Trip one was with Graham Drewery and conditions did not look that good. The Trent was well up and pushing through a bit faster than I would have liked. It was backed up by a big tide, we could have picked a better day, but Graham has a business to run and has to get a day’s fishing when work allows rather than when the conditions are perfect.
We were fishing The Hull and District AA stretch at Carlton on Trent a length of river we had done well on in the summer, but not mid-November, so it was a bit of an unknown quantity. Although Graham has caught plenty of barbel from the Trent so far a double had eluded him, but that wasn’t on our minds as we made our first casts, in the prevailing conditions any take would be good!
We kept feeding the swim with scalded Nutrabaits Trigga Ice pellets laced with hemp and maggots, but after three hours or so there was no signs of a take. Then out of the blue my left hand rod hooped over and I was in. A steady fight against an angry barbel and a heavy flow kept me anxious but eventually it was near the net, when the hook pulled, it was not my happiest moment!
A few moments later, I was still sulking, when Graham was in and this time things did not go wrong. As the fish got near the net it was obviously a good fish. Graham manoeuvred it upstream a little then let it drift back into the billowing net, brilliant. On the scales 10/12, I knew how long it had been that Graham had been trying for a double, it’s fair to say he was a very happy angler!
A week later and I’m back to the same stretch but this time with son Martyn and his friend Mike who has never caught a barbel full stop but would dearly love to. An experienced carper Mike had heard us talking about the fighting powers of river barbel and was very keen to find out for himself.
The river was looking perfect, two or three feet down on the previous week with a steady flow, after the previous week I felt confident that we could help Mike catch his first barbel. Tactically we fished the same as the previous week with regular feeding with the scalded pellet mix. Rigs wise we were using 4oz open ended feeders and 4ft long combi rigs. Baits on the hook were either a banded pellet or a small glugged boilie.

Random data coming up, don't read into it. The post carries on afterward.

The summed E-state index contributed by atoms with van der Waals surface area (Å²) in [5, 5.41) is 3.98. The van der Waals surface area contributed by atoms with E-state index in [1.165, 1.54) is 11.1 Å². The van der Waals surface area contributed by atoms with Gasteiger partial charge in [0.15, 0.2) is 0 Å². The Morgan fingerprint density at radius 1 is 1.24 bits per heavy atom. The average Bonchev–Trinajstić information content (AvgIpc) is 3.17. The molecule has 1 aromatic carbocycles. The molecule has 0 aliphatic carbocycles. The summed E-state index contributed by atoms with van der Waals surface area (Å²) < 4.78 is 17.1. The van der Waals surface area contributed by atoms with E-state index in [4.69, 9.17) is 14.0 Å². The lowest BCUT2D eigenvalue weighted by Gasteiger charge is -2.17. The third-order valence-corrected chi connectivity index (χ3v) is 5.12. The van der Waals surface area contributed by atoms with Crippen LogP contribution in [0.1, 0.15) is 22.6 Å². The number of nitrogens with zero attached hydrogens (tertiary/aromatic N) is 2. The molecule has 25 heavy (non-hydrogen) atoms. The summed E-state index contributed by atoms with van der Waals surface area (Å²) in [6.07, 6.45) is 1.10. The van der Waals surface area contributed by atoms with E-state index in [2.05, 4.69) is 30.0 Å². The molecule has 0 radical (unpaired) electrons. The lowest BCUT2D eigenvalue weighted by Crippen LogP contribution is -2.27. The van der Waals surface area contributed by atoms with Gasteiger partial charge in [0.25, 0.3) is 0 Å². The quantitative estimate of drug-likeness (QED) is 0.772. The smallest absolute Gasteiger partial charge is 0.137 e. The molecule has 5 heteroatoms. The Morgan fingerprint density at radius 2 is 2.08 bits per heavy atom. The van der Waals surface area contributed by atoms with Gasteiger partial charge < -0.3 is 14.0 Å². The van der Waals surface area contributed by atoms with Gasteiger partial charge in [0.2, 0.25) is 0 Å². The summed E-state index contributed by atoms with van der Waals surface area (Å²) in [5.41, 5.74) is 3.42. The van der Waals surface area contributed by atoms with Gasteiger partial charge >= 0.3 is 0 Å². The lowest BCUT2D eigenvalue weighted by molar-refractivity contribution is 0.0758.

Mike was using my Infinity Barbel rods and at first it’s fair to say he was a bit nervous about casting the big heavily loaded feeders, but that soon went and he really worked at it, all day in fact for nothing, not a single tap. It was turning out to be one of those hard to explain days when everything looked perfect but no one had told the fish! As the sun started to set we discussed calling it a day. It was Martyn who made the call, they’d travelled a long way so it was worth a bit longer. In truth I didn’t expect anything to happen but dusk can be a prime time so what did we have to lose, the feeders were loaded and cast back out.
Mike and I stood staring at the gently nodding tips, as the clock ticked on. It was time to pack up, when there was slight knock on the left hand rod, but nothing followed. Just as we started to think it was nothing another tap on the tip. I walked the short distance to Martyn and said “let’s give it another fifteen minutes”.
I turned back towards Mike, just in time to see him grab the rod. I could hear the urgent click of clutch as a barbel headed off downstream!
If watching Graham play his double the previous week was tense then this was taking tension to a new level. All three of us really wanted this fish to stay on, but this barbel was happy to stay mid river and use the flow to make it difficult for Mike to gain line.
Behind Mike, Martyn and I exchanged glances and crossed fingers, gradually Mike made progress, until the glint of a barbel came into view. I stretched the net to the limit and it was in, another magic moment. Lots of handshakes, big smiles and high fives!
After the long day, those last few moments were a bit special. For the record it turned the scales to 6lbs. I’m sure Mike will go on to catch bigger barbel, but I’m certain none will have the impact that this one had.
We called it a day, packed up and made our way back to the cars. As I drove home I reflected on two very different sessions, but both producing moments of joy that made two anglers very happy, hopefully it will be my turn next.